White student accused of mocking Native American elder claims family has received death threats

Oyin Balogun
Jan 23, 2019
08:13 A.M.
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Nick Sandmann, finally speaks, after a video went viral presuming to show him mock a group of Native American protesters in Washington DC over the weekend.


Nick who is a junior at Covington Catholic High School in Kentucky was accused of mocking an Indigenous American man, Nathan Philip on Friday. The teenager came out to expressly deny all the claims, asserting they are all false.


The young lad released a statement on Sunday saying:

“The protestor everyone has seen in the video began playing his drum as he waded into the crowd, which parted for him. He locked eyes with me and approached me, coming within inches of my face. He played his drum the entire time he was in my face.” 

Nick also claimed not to have interacted with the demonstrators at any point in time.

“I did not speak to him. I did not make any hand gestures or other aggressive moves. I was started and confused as to why he had approached me.” - Sandmann

In a statement released on Sunday, the teenager said the first set of protesters had harassed an African American student from his school by telling him they would "harvest his parts."


To counter the hateful comments made at them, a student had asked one of their teachers for permission to begin their school spirit chants. The teacher permitted them, and that was when the students joined the protest.

“I did not hear or witness any student chant ‘build that wall’ or anything hateful or racist at any time.” - Nick


Nathan Phillips, a Vietnam veteran, seems to disagree with the young boy and claimed Nick indeed utter some derogatory words towards him right before the uncomfortable stare went down between them.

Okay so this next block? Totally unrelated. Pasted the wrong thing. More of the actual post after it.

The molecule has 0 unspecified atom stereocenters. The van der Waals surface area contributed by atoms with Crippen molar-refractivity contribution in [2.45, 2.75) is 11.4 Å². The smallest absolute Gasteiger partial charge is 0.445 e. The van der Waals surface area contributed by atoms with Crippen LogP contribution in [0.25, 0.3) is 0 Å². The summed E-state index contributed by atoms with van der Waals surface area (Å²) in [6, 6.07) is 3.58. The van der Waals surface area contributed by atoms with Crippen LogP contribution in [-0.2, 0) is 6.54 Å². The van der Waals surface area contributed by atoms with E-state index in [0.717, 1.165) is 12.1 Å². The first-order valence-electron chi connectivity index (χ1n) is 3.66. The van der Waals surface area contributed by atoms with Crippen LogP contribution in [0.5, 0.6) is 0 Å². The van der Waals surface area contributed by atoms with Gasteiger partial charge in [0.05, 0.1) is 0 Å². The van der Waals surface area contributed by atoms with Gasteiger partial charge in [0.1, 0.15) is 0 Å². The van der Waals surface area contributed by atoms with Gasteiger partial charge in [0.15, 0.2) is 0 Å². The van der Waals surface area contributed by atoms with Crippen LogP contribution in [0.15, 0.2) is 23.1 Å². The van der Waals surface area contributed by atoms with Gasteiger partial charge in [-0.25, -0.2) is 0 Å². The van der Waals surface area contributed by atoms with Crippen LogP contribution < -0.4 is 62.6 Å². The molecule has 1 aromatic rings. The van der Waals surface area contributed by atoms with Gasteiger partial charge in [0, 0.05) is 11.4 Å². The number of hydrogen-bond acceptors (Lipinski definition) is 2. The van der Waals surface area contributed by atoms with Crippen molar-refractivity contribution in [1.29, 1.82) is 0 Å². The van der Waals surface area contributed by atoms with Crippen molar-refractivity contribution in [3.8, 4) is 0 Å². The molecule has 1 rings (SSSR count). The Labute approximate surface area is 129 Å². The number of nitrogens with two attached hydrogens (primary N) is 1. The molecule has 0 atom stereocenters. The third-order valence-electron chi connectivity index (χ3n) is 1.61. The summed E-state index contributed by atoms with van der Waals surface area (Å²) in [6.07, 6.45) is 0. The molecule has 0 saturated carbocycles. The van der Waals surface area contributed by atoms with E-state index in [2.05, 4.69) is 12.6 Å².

"I heard them say, 'Build that wall, build that wall,' you know? This is indigenous lands, you know. We’re not supposed to have walls here. We never did. Before anybody else came here we never had walls. We never had a prison." - Phillips

In the interview, Philips further said: 

“It was getting ugly, I started going that way, and that guy in the hat just stood in my way...he blocked me and wouldn't allow me to retreat.”


Sandmann has denied this claiming, he did smile, but it was to let the protesters know he wasn't going to get angry or agitated by their bants. He said he remained calm through the whole thing, hoping that would help diffuse the tensed situation and not aggravate it.

Since the video went viral, the Sandmann's have been receiving death threats physically, and on social media.


Covington Catholic School and the Diocese of Covington have come out to condemn the act jointly. They reprimanded the actions of their student and extended their heartfelt apologies to Mr. Phillips.

“This behavior is opposed to the Churches teachings on dignity and respect of the human person. The matter is being investigated, and we will take appropriate action, up to and including expulsion” the school's statement read.

Sandmann agreed to help with the investigation which he is confident will prove his innocence.